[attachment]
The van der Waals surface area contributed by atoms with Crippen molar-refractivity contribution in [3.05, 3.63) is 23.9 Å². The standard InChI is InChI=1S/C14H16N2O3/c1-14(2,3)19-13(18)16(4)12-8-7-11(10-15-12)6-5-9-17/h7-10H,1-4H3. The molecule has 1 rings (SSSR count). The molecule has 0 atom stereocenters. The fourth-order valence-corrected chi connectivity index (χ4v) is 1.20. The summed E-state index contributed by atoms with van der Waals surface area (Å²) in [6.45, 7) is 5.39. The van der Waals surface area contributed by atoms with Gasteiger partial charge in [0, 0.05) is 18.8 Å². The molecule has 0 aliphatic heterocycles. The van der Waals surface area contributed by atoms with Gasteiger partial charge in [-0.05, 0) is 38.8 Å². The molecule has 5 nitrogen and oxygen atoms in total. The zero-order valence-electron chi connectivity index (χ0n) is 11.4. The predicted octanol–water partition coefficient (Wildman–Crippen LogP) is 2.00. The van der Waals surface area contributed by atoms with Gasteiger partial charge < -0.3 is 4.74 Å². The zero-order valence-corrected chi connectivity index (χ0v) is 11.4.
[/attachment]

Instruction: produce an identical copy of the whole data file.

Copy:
The van der Waals surface area contributed by atoms with Crippen molar-refractivity contribution in [3.05, 3.63) is 23.9 Å². The standard InChI is InChI=1S/C14H16N2O3/c1-14(2,3)19-13(18)16(4)12-8-7-11(10-15-12)6-5-9-17/h7-10H,1-4H3. The molecule has 1 rings (SSSR count). The molecule has 0 atom stereocenters. The fourth-order valence-corrected chi connectivity index (χ4v) is 1.20. The summed E-state index contributed by atoms with van der Waals surface area (Å²) in [6.45, 7) is 5.39. The van der Waals surface area contributed by atoms with Gasteiger partial charge in [0, 0.05) is 18.8 Å². The molecule has 0 aliphatic heterocycles. The van der Waals surface area contributed by atoms with Gasteiger partial charge in [-0.05, 0) is 38.8 Å². The molecule has 5 nitrogen and oxygen atoms in total. The zero-order valence-electron chi connectivity index (χ0n) is 11.4. The predicted octanol–water partition coefficient (Wildman–Crippen LogP) is 2.00. The van der Waals surface area contributed by atoms with Gasteiger partial charge < -0.3 is 4.74 Å². The zero-order valence-corrected chi connectivity index (χ0v) is 11.4.